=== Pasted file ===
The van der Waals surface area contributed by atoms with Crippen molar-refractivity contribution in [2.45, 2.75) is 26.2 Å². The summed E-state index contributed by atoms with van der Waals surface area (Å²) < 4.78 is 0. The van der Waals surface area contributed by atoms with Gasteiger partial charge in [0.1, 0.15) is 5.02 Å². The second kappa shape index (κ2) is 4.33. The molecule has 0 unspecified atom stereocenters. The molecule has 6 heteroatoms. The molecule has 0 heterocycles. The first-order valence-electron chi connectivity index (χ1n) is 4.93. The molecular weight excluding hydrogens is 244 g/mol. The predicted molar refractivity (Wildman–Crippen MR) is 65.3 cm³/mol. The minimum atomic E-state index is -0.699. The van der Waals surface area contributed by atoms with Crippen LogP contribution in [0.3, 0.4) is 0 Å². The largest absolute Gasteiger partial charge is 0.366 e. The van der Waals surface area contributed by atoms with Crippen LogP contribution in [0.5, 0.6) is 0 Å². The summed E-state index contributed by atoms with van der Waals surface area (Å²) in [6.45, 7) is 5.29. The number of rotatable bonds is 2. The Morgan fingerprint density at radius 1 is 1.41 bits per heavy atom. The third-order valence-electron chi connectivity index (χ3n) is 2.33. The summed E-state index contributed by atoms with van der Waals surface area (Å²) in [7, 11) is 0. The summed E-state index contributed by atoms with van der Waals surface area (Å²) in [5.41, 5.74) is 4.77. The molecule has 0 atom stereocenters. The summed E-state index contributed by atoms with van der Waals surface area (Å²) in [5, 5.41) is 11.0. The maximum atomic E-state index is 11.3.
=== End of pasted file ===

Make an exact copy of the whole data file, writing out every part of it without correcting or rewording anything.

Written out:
The van der Waals surface area contributed by atoms with Crippen molar-refractivity contribution in [2.45, 2.75) is 26.2 Å². The summed E-state index contributed by atoms with van der Waals surface area (Å²) < 4.78 is 0. The van der Waals surface area contributed by atoms with Gasteiger partial charge in [0.1, 0.15) is 5.02 Å². The second kappa shape index (κ2) is 4.33. The molecule has 0 unspecified atom stereocenters. The molecule has 6 heteroatoms. The molecule has 0 heterocycles. The first-order valence-electron chi connectivity index (χ1n) is 4.93. The molecular weight excluding hydrogens is 244 g/mol. The predicted molar refractivity (Wildman–Crippen MR) is 65.3 cm³/mol. The minimum atomic E-state index is -0.699. The van der Waals surface area contributed by atoms with Crippen LogP contribution in [0.3, 0.4) is 0 Å². The largest absolute Gasteiger partial charge is 0.366 e. The van der Waals surface area contributed by atoms with Crippen LogP contribution in [0.5, 0.6) is 0 Å². The summed E-state index contributed by atoms with van der Waals surface area (Å²) in [6.45, 7) is 5.29. The number of rotatable bonds is 2. The Morgan fingerprint density at radius 1 is 1.41 bits per heavy atom. The third-order valence-electron chi connectivity index (χ3n) is 2.33. The summed E-state index contributed by atoms with van der Waals surface area (Å²) in [7, 11) is 0. The summed E-state index contributed by atoms with van der Waals surface area (Å²) in [5.41, 5.74) is 4.77. The molecule has 0 atom stereocenters. The summed E-state index contributed by atoms with van der Waals surface area (Å²) in [5, 5.41) is 11.0. The maximum atomic E-state index is 11.3.